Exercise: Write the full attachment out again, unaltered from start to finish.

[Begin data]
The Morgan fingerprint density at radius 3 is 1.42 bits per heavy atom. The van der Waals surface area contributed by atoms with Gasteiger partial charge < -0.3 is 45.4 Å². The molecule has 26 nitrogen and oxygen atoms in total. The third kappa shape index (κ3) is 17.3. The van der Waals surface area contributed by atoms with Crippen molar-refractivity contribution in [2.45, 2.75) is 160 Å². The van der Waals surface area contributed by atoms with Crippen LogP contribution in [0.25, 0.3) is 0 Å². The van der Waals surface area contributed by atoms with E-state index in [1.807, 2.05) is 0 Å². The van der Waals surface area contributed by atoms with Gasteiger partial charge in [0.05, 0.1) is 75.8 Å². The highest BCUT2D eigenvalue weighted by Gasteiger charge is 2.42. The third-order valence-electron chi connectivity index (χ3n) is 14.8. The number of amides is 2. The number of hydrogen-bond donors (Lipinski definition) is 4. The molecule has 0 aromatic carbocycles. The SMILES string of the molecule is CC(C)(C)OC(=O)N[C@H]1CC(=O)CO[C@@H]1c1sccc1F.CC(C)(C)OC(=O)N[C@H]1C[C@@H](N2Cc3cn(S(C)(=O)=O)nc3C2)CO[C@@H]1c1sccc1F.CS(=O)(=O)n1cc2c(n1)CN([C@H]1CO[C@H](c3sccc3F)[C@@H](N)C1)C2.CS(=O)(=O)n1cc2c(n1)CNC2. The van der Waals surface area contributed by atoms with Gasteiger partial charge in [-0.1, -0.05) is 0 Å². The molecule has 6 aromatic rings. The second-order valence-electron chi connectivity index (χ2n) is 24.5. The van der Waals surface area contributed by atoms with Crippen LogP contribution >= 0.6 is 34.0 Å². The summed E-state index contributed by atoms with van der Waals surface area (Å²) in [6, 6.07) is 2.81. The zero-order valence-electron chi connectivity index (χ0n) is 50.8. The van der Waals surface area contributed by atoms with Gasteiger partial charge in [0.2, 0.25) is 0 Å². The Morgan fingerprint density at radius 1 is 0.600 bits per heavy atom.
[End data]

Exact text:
The Morgan fingerprint density at radius 3 is 1.42 bits per heavy atom. The van der Waals surface area contributed by atoms with Gasteiger partial charge < -0.3 is 45.4 Å². The molecule has 26 nitrogen and oxygen atoms in total. The third kappa shape index (κ3) is 17.3. The van der Waals surface area contributed by atoms with Crippen molar-refractivity contribution in [2.45, 2.75) is 160 Å². The van der Waals surface area contributed by atoms with Crippen LogP contribution in [0.25, 0.3) is 0 Å². The van der Waals surface area contributed by atoms with E-state index in [1.807, 2.05) is 0 Å². The van der Waals surface area contributed by atoms with Gasteiger partial charge in [0.05, 0.1) is 75.8 Å². The highest BCUT2D eigenvalue weighted by Gasteiger charge is 2.42. The third-order valence-electron chi connectivity index (χ3n) is 14.8. The number of amides is 2. The number of hydrogen-bond donors (Lipinski definition) is 4. The molecule has 0 aromatic carbocycles. The SMILES string of the molecule is CC(C)(C)OC(=O)N[C@H]1CC(=O)CO[C@@H]1c1sccc1F.CC(C)(C)OC(=O)N[C@H]1C[C@@H](N2Cc3cn(S(C)(=O)=O)nc3C2)CO[C@@H]1c1sccc1F.CS(=O)(=O)n1cc2c(n1)CN([C@H]1CO[C@H](c3sccc3F)[C@@H](N)C1)C2.CS(=O)(=O)n1cc2c(n1)CNC2. The van der Waals surface area contributed by atoms with Gasteiger partial charge in [-0.1, -0.05) is 0 Å². The molecule has 6 aromatic rings. The second-order valence-electron chi connectivity index (χ2n) is 24.5. The van der Waals surface area contributed by atoms with Crippen LogP contribution >= 0.6 is 34.0 Å². The summed E-state index contributed by atoms with van der Waals surface area (Å²) in [6, 6.07) is 2.81. The zero-order valence-electron chi connectivity index (χ0n) is 50.8. The van der Waals surface area contributed by atoms with Gasteiger partial charge in [0.2, 0.25) is 0 Å². The Morgan fingerprint density at radius 1 is 0.600 bits per heavy atom.